Just a few more days (if you live in the UK, or have access to a clever VPN) to catch the BBC's recent Reggae Britannia. And you should. A familiar story, perhaps, but still well told in an exemplary manner by Pauline Black and others.
The great thing about these [insert genre here] Britannia documentaries is that they're so engaging that even the stories of the genres with which you may be unfamiliar (or less inclined to admire) are still worth catching. The early Folk Britannia was a case in point.
Don Letts, about whom much has been said already on this blog, cropped up once again in the docu (as did an unrecognisable Jerry Dammers). Not that I'm complaining; Letts is such an insightful, clear-headed and astute correspondent (mercifully immune to the religion- or ganja-induced hyperbole of some commentators) that he's a pleasure to listen to. Back in the day, he compiled a 2-LP compilation for Island, entitled Time Warp Dub Clash. Actually, that's not quite true; the first LP was originally released in the early 1980s, compiled by Paul "Groucho" Smykle and Trevor Wyatt, and entitled Raiders of the Lost Dub. It featured tunes from the likes of Black Uhuru, The Paragons and Steel Pulse. The second, Letts-curated LP was a 90s riposte to the first, and featured the then-current Mad Professor, Dub Syndicate, Jah Shaka and Alpha & Omega. The whole kaboodle was wrapped in a day-glo Intro sleeve and purchased by listeners including yours truly, which is how you're now getting a brief snatch of Black Uhuru below.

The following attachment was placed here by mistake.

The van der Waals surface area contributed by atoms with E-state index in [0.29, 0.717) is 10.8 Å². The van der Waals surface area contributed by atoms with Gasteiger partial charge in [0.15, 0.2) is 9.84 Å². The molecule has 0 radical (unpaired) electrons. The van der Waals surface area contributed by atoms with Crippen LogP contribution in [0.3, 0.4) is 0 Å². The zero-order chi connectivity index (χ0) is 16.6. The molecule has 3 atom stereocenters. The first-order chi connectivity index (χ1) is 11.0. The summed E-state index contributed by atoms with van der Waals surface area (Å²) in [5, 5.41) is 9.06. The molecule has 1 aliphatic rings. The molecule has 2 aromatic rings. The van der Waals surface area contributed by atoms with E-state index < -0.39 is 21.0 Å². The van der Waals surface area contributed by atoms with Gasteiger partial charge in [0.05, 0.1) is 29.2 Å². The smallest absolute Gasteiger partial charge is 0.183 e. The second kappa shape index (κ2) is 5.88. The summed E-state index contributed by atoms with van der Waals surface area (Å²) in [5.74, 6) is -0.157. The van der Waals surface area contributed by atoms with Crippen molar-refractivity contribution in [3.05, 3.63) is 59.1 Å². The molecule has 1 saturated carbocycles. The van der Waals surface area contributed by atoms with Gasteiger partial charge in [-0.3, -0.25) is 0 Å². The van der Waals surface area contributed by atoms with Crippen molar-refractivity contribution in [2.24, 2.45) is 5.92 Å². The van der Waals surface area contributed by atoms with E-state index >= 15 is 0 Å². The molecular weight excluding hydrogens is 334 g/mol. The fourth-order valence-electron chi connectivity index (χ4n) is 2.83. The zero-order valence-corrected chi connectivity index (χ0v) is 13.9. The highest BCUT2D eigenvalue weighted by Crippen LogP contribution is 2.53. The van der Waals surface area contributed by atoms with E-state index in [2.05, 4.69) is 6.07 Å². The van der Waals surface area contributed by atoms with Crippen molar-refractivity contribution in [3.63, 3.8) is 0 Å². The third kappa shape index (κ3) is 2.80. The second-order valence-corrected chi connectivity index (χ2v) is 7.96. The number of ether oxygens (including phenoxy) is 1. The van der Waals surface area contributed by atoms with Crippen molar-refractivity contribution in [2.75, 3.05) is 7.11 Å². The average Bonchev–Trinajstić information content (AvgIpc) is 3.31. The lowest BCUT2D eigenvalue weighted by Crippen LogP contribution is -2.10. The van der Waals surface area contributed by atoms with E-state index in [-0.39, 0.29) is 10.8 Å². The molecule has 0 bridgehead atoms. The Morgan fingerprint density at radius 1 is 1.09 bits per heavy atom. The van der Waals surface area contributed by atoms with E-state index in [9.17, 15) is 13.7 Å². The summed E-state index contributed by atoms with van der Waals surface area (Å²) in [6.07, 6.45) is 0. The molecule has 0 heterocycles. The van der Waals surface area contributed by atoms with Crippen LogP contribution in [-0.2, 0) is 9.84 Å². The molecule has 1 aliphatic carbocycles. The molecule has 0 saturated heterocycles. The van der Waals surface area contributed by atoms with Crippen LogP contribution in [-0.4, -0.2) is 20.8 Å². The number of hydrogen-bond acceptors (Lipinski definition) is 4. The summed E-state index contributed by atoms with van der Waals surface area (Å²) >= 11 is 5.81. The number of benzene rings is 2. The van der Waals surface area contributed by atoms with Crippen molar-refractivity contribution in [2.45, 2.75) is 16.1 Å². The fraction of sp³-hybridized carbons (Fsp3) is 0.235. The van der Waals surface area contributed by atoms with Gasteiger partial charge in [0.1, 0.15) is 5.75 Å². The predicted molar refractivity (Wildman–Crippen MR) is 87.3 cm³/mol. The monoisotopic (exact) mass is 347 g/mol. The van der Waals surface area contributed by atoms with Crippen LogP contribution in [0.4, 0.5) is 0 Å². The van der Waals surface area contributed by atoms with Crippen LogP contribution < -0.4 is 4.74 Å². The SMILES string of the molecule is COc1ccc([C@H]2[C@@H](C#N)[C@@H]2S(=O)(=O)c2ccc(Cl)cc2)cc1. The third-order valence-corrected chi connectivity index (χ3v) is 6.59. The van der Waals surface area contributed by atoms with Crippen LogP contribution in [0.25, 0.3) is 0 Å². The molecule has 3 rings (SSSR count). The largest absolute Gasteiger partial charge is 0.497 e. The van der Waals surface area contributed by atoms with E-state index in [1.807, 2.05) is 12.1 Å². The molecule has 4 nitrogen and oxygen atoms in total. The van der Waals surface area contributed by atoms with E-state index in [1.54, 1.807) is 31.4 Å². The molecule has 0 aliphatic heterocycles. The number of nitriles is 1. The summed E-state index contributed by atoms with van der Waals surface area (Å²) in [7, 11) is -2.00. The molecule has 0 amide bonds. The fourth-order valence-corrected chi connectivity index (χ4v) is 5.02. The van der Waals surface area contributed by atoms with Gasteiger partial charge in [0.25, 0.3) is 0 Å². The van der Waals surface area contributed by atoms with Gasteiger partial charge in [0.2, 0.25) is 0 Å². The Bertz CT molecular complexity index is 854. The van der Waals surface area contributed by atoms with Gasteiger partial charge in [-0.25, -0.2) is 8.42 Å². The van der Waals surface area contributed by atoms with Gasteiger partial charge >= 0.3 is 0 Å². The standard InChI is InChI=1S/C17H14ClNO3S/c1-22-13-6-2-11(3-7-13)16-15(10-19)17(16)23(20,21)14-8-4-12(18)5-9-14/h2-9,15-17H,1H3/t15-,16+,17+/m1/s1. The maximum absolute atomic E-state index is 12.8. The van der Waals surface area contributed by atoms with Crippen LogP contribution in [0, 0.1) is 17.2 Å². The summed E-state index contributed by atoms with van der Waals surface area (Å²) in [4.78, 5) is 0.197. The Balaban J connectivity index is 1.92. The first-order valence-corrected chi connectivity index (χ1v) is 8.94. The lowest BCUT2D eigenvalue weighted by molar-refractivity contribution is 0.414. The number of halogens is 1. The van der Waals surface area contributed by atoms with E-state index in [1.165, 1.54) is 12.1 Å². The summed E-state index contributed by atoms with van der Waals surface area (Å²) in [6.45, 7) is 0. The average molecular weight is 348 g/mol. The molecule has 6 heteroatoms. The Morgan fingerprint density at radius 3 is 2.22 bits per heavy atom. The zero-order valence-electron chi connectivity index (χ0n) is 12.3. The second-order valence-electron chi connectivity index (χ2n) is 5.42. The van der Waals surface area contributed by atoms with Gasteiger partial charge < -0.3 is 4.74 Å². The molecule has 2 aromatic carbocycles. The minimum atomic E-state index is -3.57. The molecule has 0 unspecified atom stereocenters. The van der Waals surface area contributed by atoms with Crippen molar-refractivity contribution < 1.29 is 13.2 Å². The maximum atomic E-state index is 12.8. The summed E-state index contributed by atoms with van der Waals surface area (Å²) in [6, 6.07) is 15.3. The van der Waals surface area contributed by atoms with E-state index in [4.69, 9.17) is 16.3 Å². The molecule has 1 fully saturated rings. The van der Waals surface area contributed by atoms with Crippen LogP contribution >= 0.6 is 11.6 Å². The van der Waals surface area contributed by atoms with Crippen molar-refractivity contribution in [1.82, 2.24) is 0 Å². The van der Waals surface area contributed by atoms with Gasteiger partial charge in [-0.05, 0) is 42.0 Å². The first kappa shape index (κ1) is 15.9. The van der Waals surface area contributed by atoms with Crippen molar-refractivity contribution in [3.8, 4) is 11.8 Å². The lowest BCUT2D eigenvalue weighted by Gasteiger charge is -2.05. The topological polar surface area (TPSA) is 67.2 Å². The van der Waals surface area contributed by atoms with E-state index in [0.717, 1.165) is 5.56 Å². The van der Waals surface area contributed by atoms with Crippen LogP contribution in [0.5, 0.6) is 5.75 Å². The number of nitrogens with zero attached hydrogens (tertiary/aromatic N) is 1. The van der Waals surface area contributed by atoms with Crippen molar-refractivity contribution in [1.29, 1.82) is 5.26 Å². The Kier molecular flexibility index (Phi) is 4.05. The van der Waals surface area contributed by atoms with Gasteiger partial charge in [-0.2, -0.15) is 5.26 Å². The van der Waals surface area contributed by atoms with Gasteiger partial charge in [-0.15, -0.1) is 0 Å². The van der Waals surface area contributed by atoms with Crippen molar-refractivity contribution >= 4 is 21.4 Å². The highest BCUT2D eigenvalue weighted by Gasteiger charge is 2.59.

Download Black Uhuru Who's In The Tomb (Guess Who's Coming to Dinner) mp3 (deleted Dec 11)